Kathryn Trueblood



Kathryn Trueblood

 

"The No-Tell Hotel"
Winner of the Goldenberg Prize for Fiction, 2013
Selected by Jane Smiley


 

What inspired you to write "The No-Tell Hotel"?

A friend’s death compelled me to write this story as did my own fear of illness. My relationship with my own children has caused me to reflect on the large number of children and teenagers out there who live with ill parents and have little to no support. I have Crohn’s Disease, so this is something I think about.

One of the most striking things about "The No-Tell Hotel" is the voice—realistic, hopeful, intelligent, compassionate, and completely unique. Can you tell us a little bit about the development of the voice? Did the character, voice, and plot develop together, or was one realized first?

The voice of the mother definitely came first. Once I hear a character, I work on a story until I have the whole of it. Much earlier in my career, I read Jane Smiley’s essay “Can Mothers Think?” It was 1993, and my son was two years old. There wasn’t much discussion of motherhood and writing back then. The essay gave me great comfort, as did the fact that Smiley dedicated Ordinary Love and Good Will to her childcare providers. Mothers have for so long been idealized or villainized—we are recovering from years of Freudian influence in that regard— so it is important that we hear genuine voices.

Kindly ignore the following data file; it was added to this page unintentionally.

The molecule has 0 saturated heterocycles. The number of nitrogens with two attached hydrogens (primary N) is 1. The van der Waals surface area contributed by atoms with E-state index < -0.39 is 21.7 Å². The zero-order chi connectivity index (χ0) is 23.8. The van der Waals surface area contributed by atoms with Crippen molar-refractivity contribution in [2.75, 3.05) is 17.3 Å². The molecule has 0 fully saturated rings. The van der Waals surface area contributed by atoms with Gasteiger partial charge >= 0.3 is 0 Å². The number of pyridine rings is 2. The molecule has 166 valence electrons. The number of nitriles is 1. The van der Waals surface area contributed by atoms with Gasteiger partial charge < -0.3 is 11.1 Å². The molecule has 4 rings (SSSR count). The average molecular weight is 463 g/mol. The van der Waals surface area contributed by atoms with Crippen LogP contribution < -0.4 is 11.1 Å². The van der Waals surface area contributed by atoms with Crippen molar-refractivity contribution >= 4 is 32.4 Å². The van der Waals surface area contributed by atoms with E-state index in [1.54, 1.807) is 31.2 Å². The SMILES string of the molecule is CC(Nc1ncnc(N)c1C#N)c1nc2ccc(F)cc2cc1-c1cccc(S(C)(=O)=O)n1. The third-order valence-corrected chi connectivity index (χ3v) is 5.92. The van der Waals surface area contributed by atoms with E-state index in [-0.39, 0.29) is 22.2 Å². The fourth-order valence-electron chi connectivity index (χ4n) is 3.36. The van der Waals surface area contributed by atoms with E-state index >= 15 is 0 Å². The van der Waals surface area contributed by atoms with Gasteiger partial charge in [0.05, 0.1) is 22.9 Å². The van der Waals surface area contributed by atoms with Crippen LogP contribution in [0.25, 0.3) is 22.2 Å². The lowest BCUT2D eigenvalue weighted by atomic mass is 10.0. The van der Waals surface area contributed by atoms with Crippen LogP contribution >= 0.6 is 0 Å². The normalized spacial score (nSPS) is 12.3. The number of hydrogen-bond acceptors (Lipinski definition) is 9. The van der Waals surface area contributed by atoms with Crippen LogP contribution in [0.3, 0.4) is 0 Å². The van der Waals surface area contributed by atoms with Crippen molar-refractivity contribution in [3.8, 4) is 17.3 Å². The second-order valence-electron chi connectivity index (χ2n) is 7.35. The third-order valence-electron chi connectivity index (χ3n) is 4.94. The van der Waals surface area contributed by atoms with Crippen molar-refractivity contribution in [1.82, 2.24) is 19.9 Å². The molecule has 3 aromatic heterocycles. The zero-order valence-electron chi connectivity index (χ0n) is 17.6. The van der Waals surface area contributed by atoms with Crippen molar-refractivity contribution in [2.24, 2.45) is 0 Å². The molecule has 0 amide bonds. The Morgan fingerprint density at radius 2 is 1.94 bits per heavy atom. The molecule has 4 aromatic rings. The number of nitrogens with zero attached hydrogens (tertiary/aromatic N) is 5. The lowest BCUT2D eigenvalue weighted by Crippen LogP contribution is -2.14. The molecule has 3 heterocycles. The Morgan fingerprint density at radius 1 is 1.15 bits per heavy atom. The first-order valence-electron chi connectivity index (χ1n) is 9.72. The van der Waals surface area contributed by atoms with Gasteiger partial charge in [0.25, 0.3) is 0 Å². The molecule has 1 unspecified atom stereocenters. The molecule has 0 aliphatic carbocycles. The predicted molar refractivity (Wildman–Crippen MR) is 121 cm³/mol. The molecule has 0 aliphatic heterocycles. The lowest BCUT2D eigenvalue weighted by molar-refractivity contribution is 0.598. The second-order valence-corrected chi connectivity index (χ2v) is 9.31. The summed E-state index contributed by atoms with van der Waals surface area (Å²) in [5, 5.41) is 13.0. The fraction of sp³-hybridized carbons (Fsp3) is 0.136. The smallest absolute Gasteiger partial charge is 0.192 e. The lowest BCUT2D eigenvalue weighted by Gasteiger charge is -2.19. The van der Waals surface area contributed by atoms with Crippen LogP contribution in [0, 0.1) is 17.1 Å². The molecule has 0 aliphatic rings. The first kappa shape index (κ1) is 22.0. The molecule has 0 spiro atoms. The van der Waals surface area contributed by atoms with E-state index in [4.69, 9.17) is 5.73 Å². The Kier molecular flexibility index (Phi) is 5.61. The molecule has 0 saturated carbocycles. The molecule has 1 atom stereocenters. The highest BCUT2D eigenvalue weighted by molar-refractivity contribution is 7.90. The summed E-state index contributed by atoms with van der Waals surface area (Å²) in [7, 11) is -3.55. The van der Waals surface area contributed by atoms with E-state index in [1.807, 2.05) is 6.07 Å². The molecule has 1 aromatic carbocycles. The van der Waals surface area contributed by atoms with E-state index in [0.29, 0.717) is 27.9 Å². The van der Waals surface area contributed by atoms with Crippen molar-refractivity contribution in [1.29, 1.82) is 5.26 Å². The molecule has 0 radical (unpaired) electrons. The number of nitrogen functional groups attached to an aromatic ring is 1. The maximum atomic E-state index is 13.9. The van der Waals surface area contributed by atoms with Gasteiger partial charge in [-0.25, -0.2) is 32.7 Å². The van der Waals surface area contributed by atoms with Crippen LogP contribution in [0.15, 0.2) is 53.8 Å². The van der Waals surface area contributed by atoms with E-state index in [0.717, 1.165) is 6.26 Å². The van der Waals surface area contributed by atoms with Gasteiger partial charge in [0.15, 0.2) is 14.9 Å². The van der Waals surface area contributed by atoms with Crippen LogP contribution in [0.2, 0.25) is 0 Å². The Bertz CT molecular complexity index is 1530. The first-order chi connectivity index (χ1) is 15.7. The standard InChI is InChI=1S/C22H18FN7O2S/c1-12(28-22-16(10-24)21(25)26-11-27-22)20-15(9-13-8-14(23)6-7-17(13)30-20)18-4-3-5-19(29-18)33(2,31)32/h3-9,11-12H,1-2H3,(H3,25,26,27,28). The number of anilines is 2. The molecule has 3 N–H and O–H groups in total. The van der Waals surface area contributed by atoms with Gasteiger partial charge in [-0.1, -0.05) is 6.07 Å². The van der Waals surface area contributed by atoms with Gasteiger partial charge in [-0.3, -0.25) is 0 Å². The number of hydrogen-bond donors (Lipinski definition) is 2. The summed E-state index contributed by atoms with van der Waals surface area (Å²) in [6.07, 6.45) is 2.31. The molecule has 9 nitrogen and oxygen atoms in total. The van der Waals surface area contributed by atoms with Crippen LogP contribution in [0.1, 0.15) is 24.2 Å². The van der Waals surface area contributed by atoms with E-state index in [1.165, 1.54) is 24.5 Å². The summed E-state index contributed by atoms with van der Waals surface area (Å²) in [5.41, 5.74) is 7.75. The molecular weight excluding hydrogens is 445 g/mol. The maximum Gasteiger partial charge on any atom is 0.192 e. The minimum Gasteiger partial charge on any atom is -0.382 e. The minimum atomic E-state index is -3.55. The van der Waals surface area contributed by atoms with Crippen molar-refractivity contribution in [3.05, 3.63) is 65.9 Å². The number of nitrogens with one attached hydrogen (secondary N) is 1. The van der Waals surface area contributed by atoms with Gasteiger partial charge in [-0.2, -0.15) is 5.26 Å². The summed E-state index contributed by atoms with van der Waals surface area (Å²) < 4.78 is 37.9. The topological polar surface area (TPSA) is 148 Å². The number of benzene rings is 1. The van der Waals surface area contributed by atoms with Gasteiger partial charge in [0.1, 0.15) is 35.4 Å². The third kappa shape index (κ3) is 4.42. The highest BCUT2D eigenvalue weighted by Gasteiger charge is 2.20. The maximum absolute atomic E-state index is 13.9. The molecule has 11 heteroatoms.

In this short story, we're introduced to a resourceful yet flawed protagonist and a whole slew of supporting characters. Is there any chance that this is—dare we ask—the first chapter of a novel? After all, not all of the conflicts (such as the narrator's father's dementia) are resolved by the end of the story.

You’re right. “The No-Tell Hotel” belongs to a collection I am finishing entitled The Medicated Marriage, and the stories do link. There are stories later about the narrator’s father as well as her son and daughter. All the stories are about children and parents finding love in the imperfect. There’s very little in our society that recognizes living well with pain or illness, and I feel enormously grateful to the Bellevue Literary Review for the work you publish.

What is your biggest challenge as a writer?

I research too much. I can’t afford that. I have to write hard and fast on my breaks from teaching. My challenge is to trust myself, to believe I already contain what I need. I can fact check later.

Which writers have influenced you? What are you currently reading?

Grace Paley and Marguerite Duras were big in my development; their narrators are unapologetic about their feelings. Right now, I am reading American Masculine by Shann Ray, a gorgeous story collection set in the West. Also a memoir, The Memory Castle by Mira Bartok, which manages to examine mental illness, traumatic brain injury, and homelessness in one book.


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